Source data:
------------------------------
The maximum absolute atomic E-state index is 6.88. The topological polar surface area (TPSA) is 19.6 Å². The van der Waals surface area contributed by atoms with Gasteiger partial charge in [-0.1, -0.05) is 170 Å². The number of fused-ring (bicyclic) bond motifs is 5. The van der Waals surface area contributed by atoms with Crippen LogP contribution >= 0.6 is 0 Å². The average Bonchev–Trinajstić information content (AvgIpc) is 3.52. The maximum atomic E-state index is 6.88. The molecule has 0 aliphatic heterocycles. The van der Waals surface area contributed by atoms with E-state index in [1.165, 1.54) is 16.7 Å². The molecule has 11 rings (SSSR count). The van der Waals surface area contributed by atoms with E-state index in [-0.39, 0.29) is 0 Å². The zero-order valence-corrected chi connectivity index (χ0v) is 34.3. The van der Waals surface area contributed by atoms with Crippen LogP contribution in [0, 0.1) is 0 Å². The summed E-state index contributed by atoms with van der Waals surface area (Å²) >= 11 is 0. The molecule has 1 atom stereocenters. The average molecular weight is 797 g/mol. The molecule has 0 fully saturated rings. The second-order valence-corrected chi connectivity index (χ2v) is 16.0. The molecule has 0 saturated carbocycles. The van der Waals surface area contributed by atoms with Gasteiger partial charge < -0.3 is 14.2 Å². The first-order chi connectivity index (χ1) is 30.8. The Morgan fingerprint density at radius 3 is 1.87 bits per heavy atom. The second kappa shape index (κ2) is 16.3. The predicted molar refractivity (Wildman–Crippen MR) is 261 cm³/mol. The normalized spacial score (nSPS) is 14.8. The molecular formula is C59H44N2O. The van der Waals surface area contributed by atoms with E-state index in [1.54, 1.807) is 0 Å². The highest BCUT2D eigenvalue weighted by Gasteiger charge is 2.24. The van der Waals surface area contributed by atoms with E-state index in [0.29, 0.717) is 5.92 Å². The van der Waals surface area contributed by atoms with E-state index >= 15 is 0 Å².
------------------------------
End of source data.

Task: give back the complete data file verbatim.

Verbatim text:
The maximum absolute atomic E-state index is 6.88. The topological polar surface area (TPSA) is 19.6 Å². The van der Waals surface area contributed by atoms with Gasteiger partial charge in [-0.1, -0.05) is 170 Å². The number of fused-ring (bicyclic) bond motifs is 5. The van der Waals surface area contributed by atoms with Crippen LogP contribution >= 0.6 is 0 Å². The average Bonchev–Trinajstić information content (AvgIpc) is 3.52. The maximum atomic E-state index is 6.88. The molecule has 0 aliphatic heterocycles. The van der Waals surface area contributed by atoms with E-state index in [1.165, 1.54) is 16.7 Å². The molecule has 11 rings (SSSR count). The van der Waals surface area contributed by atoms with E-state index in [-0.39, 0.29) is 0 Å². The zero-order valence-corrected chi connectivity index (χ0v) is 34.3. The van der Waals surface area contributed by atoms with Crippen LogP contribution in [0, 0.1) is 0 Å². The summed E-state index contributed by atoms with van der Waals surface area (Å²) >= 11 is 0. The molecule has 1 atom stereocenters. The average molecular weight is 797 g/mol. The molecule has 0 fully saturated rings. The second-order valence-corrected chi connectivity index (χ2v) is 16.0. The molecule has 0 saturated carbocycles. The van der Waals surface area contributed by atoms with Gasteiger partial charge < -0.3 is 14.2 Å². The first-order chi connectivity index (χ1) is 30.8. The Morgan fingerprint density at radius 3 is 1.87 bits per heavy atom. The second kappa shape index (κ2) is 16.3. The predicted molar refractivity (Wildman–Crippen MR) is 261 cm³/mol. The normalized spacial score (nSPS) is 14.8. The molecular formula is C59H44N2O. The van der Waals surface area contributed by atoms with E-state index in [1.54, 1.807) is 0 Å². The highest BCUT2D eigenvalue weighted by Gasteiger charge is 2.24. The van der Waals surface area contributed by atoms with E-state index in [0.29, 0.717) is 5.92 Å². The van der Waals surface area contributed by atoms with E-state index >= 15 is 0 Å².